October 22, 2018

How To Annoy A Person, Step One

I've always stared at the Woman, trying to get her to do my bidding. Historically, I've stared at her from a distance: on the floor, on another chair, while lounging on the storage thingy that lives under the window that she keeps saying she wants to get rid of but still hasn't. In order for distance staring to be effective, however, I have to meow at her every now and then to make sure she knows I'm still there.

Lately, I've been sitting on the arm of her chair while she plays online or as she works. Sometimes she's watching TV or reading. It doesn't matter  what she's doing, just that she's in the comfy chair in the living room and trying to concentrate on something.

So I jump up, and she always asks me what I want. Head rubs? A lap?

I don't answer.

I just stare.

She goes back to whatever she's been doing; if she's not online or working, she'll pat her lap and tell me I'm welcome to it, but nine times out of ten she's not wearing pants and her lap is too squishy without pants, so I stay where I am, and stare.

After a few minutes, she tends to look up, then at the clock, and then informs me of how long it is until Food O'clock. It's pointless; my stomach knows exactly what time it is. I don't need to be told.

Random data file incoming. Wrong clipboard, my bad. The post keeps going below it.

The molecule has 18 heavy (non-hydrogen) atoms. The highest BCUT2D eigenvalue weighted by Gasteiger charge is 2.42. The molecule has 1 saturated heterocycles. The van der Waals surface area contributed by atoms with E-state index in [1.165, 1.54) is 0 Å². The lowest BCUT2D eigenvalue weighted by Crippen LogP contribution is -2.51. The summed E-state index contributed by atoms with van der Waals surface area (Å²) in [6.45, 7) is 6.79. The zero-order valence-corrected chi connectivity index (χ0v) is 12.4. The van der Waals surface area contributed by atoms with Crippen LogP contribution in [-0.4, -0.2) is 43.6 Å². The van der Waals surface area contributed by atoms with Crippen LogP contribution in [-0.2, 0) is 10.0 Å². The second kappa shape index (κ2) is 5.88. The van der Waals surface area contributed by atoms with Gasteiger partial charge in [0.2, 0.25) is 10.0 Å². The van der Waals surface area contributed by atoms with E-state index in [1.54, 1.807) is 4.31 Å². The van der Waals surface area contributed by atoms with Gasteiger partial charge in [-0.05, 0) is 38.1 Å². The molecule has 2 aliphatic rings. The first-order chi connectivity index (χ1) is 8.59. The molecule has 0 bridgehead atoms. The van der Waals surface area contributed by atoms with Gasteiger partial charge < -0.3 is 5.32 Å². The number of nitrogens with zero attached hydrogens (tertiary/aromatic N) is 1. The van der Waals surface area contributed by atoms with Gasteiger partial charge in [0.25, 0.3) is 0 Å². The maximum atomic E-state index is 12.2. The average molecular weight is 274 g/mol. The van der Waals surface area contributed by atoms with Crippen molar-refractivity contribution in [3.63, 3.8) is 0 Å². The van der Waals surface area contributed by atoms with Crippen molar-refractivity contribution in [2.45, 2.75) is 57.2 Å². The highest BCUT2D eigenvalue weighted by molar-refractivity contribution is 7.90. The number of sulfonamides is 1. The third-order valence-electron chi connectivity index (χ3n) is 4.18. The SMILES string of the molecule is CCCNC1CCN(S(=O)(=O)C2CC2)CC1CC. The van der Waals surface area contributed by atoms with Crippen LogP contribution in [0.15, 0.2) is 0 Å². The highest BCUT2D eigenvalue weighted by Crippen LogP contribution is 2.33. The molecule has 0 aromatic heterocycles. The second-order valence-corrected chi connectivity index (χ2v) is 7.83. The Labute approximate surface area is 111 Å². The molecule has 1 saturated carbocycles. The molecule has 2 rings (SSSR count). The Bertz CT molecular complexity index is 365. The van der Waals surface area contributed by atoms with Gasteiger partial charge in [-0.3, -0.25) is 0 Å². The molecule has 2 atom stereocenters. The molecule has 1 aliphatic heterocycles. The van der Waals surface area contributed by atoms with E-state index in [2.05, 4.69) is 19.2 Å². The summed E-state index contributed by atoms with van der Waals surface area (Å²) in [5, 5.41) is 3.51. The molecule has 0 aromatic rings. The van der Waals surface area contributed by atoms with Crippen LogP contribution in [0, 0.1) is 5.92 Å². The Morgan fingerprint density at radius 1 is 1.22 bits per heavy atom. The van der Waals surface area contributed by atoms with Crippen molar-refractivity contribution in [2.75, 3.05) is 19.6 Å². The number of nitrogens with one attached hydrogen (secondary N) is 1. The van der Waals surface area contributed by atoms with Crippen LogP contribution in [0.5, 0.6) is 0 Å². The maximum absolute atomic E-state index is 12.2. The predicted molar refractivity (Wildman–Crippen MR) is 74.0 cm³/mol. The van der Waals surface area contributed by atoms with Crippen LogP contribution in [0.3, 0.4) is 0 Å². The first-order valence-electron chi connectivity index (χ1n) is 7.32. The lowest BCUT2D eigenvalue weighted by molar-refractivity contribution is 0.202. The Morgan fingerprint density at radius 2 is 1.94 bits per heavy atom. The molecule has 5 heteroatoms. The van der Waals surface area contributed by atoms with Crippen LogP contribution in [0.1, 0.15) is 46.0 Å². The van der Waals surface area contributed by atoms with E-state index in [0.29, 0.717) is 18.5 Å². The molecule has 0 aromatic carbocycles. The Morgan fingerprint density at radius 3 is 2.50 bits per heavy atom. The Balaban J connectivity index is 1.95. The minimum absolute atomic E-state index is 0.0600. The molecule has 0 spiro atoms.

So I sit.

And stare.

She goes back to whatever she's doing, until she feels the creepiness of unblinking eyes on her, and then asks what I want.

I don't answer.

Inevitably, she gets fed up with it and sets aside whatever she's doing and gets up, heads to the kitchen, and calls out that I might as well follow. She's getting a treat for us, or giving us lunch early. Sometimes she just picks me up and sets me on the floor, telling me to just go be a cat somewhere else.

I wait a minute or two, and jump back up.

She's getting very good at ignoring me, though. Last night I sat on the arm of her chair for an hour and a half, staring, waiting, wondering how long it would take her to break.

She rubbed my head every now and then. She offered a lap. But then she went back to reading or writing, and didn't tell me how much longer it was until dinner.

So I moved closer.

I didn't meow.

I just waited.

I picked something on her face to hone in on, knowing that sooner or later she would realize I wasn't simply staring at her, but staring at something.

After a while, she glanced at me, then rubbed her chin and mumbled that she knows she needs to shave. Menopause is a bitch, and she can grow a goatee if she leaves it alone.

Right at 90 minutes, she sighed and said, "Fine. All right. I'll get up and feed you."

I wasn't even hungry, but that wasn't the point.

The point was winning, and I totally did.